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  6. 2017
  7. Seoul Coffee / LABOTORY

Refurbishment in Architecture

presented by the MINI Clubman

Seoul Coffee / LABOTORY

  • 00:00 - 17 May, 2018
Seoul Coffee / LABOTORY
Seoul Coffee / LABOTORY, © Yongjoon Choi
© Yongjoon Choi

© Yongjoon Choi © Yongjoon Choi © Yongjoon Choi © Yongjoon Choi + 30

  • Direction and Oversight

    LABOTORY / Kimin Park, Jinho
  • Design and Audit

    LABOTORY / Seulki Yu, Suhjeong Lee
  • More Specs Less Specs
© Yongjoon Choi
© Yongjoon Choi

Text description provided by the architects. Seoul Coffee aspires to create an atmosphere reminiscent of Seoul in the 1980’s and 1990’s. Rather than doing a complete re-enactment of those times using new items, the focus is on using items that had been preserved from the past. As such, the first site selected was in the Hanok Village in Ikseon-dong. The Mongwon-dong branch that forms a part of the franchise was selected for the elements that could be built upon to play up these aspects of conserving a classical style. But naturally, there were challenges in using/ conserving old items. Simply being old was not enough for an item to warrant its use. We needed several items that would give a classical feel even if they were new. Spots had to be designated where these items could be placed to create a concept and determine the overall layout.

© Yongjoon Choi
© Yongjoon Choi
© Yongjoon Choi
© Yongjoon Choi

Seoul Coffee, Ikseon branch
Seoul Coffee Ikseon branch is one of the few remaining Hanok (traditional Korean houses) in Seoul. This served as both a strength and weakness. The project required us to highlight the strengths while working around the weaknesses.

© Yongjoon Choi
© Yongjoon Choi

Step 1.  Laying the groundwork
Excluding the main entrance door, the exterior façade needed major re-work. Once inside, the structure was not one conducive to be used as a café except for maybe the columns typically found in Hanok structures. Most importantly, there was no space that served as a courtyard that usually adds an interesting touch to Hanok structures, preventing sufficient sunlight from entering inside. As such, careful consideration was needed as to which parts had to be dismantled and which parts left intact. In the end, we decided not only to remove the existing walls but also the ceiling to have natural sunlight be brought indoors and serve the function that would have been served by a courtyard. Secondly, a thorough diagnosis was made on the walls that could be used to keep those that could be used. During the process of dismantling the walls, we discovered areas where wallpaper had been covered in multiple layers to create an interesting pattern, or where the bricks and clay created an interesting mix. These walls were left intact.

© Yongjoon Choi
© Yongjoon Choi
© Yongjoon Choi
© Yongjoon Choi

Step 2. Giving a unique identity
After laying the groundwork and completing the dismantling, the design and construction were carried out to incorporate various items that can contribute to the unique identity of Seoul Coffee, where “classical items” that were in fact manufactured recently would harmonize with the setting in a rustic manner. One of the items that draw particular attention is the signage of a barber’s shop that is nowadays difficult to find. Such signage was common in Seoul during the 1980’s and 1990’s but are no longer so. We changed the material and details of the signage and placed it horizontally rather than vertically as it was used several decades ago, to create a unique signage that captures the identity of Seoul Coffee.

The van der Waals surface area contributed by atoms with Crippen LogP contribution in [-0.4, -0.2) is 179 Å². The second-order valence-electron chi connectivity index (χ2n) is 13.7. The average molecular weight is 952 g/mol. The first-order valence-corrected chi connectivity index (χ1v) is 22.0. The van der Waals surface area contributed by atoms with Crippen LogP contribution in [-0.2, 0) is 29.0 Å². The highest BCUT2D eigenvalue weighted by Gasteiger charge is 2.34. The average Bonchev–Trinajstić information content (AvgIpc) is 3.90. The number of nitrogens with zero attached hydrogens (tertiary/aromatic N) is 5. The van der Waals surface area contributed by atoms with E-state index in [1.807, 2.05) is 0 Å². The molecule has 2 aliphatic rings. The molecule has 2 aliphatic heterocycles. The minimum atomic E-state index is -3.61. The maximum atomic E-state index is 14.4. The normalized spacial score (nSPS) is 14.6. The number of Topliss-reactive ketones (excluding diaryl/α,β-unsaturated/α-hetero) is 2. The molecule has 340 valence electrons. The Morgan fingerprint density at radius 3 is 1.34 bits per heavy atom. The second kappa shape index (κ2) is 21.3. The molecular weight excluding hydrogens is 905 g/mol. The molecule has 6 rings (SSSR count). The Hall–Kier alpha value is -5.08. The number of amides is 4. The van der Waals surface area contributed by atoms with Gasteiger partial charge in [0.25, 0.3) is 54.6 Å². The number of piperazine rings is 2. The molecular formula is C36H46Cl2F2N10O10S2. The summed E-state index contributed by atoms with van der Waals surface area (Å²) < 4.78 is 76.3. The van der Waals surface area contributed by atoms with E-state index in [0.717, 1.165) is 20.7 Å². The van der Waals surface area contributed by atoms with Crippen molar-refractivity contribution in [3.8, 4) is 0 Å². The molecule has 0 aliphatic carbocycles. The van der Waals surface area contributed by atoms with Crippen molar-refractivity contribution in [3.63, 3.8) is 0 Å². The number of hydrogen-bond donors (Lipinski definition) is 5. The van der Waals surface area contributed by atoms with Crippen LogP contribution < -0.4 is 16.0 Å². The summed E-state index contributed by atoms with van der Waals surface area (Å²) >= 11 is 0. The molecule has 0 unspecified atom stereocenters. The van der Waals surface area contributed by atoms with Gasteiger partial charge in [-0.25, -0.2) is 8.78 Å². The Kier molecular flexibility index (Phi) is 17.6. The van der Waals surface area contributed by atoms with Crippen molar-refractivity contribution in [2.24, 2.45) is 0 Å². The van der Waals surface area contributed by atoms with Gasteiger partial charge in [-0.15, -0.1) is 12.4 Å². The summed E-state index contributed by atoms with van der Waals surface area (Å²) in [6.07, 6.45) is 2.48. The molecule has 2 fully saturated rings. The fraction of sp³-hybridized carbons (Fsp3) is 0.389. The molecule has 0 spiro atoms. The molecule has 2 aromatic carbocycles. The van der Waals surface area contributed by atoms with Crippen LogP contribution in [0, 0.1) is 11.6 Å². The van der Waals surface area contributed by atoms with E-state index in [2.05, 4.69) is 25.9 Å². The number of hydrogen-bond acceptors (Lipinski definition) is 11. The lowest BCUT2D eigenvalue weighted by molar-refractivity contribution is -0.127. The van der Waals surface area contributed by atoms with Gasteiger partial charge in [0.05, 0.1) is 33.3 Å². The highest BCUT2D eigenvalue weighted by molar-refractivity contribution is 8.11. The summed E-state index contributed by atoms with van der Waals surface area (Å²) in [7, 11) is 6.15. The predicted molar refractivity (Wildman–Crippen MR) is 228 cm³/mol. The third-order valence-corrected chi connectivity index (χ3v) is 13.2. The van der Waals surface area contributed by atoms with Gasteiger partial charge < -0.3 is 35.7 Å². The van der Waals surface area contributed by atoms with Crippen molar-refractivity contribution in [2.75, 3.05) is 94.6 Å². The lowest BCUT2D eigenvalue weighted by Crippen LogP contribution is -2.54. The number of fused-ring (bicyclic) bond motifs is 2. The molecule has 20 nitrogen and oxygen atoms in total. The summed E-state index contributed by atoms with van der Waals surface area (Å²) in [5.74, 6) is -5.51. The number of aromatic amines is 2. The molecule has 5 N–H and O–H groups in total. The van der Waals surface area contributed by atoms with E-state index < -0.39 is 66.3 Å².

© Yongjoon Choi
© Yongjoon Choi

Secondly, glass blocks were used. While these are commonly used these days, they are also materials that trigger nostalgia, as they were commonly used in bathhouses, hospitals, and corridors of buildings back in the day. Interestingly, these glass blocks went well with the Hanok structure, too. Thirdly, we paid particular attention to bring out a uniquely Korean feel. A ‘Korean feel’ is different from an ‘Asian feel’ in a broader sense. While the cultures of Japan, Korea, and China are similar to one another, they also have unique characteristics that set them apart. We believe that what makes the Korean style stand out amongst different Asian styles is the emphasis on “natural” aspects. As such, materials that would bring out such aspects were used, including granite that was used as grinding stones in the past and gravel to blur the line between the floor and the outer lines. These are also elements that bring together the old and new in a rustic Hanok setting.

© Yongjoon Choi
© Yongjoon Choi

Step 3. Convenience for the users
Seoul Coffee was a project that was developed over time with the client who is a visual designer, by continuous working on the software that would bring images to life. As such, great attention was given to detail, including the ice cream packaging and logo of the brand. Another item we gave great thought to was the form of the table and trays. We calculated even the look of products and menu items on the table to determine the size and finishing material for the trays and tables. This was done to accurately capture the sense of scale from the user’s point of view to minimize any inconvenience while living up to aesthetic standards. 

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Cite: "Seoul Coffee / LABOTORY" 17 May 2018. ArchDaily. Accessed . <https://www.archdaily.com/894606/seoul-coffee-labotory/> ISSN 0719-8884
© Yongjoon Choi

首尔咖啡厅益善洞分店 / LABOTORY

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